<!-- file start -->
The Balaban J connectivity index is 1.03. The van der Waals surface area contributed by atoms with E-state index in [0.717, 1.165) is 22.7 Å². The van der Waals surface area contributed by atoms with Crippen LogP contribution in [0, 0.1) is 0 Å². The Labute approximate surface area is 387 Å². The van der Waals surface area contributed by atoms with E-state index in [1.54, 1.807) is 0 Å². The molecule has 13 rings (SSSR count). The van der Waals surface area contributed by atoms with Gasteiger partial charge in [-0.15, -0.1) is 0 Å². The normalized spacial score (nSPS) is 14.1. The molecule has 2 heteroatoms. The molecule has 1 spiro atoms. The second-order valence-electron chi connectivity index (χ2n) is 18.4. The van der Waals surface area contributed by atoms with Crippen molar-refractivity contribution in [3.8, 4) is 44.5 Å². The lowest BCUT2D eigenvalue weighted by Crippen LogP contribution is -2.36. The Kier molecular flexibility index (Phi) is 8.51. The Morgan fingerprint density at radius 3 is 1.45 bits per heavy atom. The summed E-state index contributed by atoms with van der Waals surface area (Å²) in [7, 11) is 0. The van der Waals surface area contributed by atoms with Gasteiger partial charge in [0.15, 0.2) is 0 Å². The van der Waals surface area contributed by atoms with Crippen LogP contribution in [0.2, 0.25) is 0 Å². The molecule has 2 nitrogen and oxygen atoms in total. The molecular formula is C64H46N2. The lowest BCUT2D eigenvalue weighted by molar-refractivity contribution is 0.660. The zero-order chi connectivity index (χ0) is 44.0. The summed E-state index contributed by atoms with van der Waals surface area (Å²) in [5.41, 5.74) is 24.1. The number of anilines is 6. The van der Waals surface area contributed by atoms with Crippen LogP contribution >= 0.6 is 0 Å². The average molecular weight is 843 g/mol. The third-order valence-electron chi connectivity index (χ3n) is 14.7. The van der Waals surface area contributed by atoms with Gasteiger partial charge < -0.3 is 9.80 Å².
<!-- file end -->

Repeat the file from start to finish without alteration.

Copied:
The Balaban J connectivity index is 1.03. The van der Waals surface area contributed by atoms with E-state index in [0.717, 1.165) is 22.7 Å². The van der Waals surface area contributed by atoms with Crippen LogP contribution in [0, 0.1) is 0 Å². The Labute approximate surface area is 387 Å². The van der Waals surface area contributed by atoms with E-state index in [1.54, 1.807) is 0 Å². The molecule has 13 rings (SSSR count). The van der Waals surface area contributed by atoms with Gasteiger partial charge in [-0.15, -0.1) is 0 Å². The normalized spacial score (nSPS) is 14.1. The molecule has 2 heteroatoms. The molecule has 1 spiro atoms. The second-order valence-electron chi connectivity index (χ2n) is 18.4. The van der Waals surface area contributed by atoms with Crippen molar-refractivity contribution in [3.8, 4) is 44.5 Å². The lowest BCUT2D eigenvalue weighted by Crippen LogP contribution is -2.36. The Kier molecular flexibility index (Phi) is 8.51. The Morgan fingerprint density at radius 3 is 1.45 bits per heavy atom. The summed E-state index contributed by atoms with van der Waals surface area (Å²) in [7, 11) is 0. The van der Waals surface area contributed by atoms with Gasteiger partial charge in [0.15, 0.2) is 0 Å². The van der Waals surface area contributed by atoms with Crippen LogP contribution in [0.2, 0.25) is 0 Å². The molecule has 2 nitrogen and oxygen atoms in total. The molecular formula is C64H46N2. The lowest BCUT2D eigenvalue weighted by molar-refractivity contribution is 0.660. The zero-order chi connectivity index (χ0) is 44.0. The summed E-state index contributed by atoms with van der Waals surface area (Å²) in [5.41, 5.74) is 24.1. The number of anilines is 6. The van der Waals surface area contributed by atoms with Crippen LogP contribution >= 0.6 is 0 Å². The average molecular weight is 843 g/mol. The third-order valence-electron chi connectivity index (χ3n) is 14.7. The van der Waals surface area contributed by atoms with Gasteiger partial charge < -0.3 is 9.80 Å².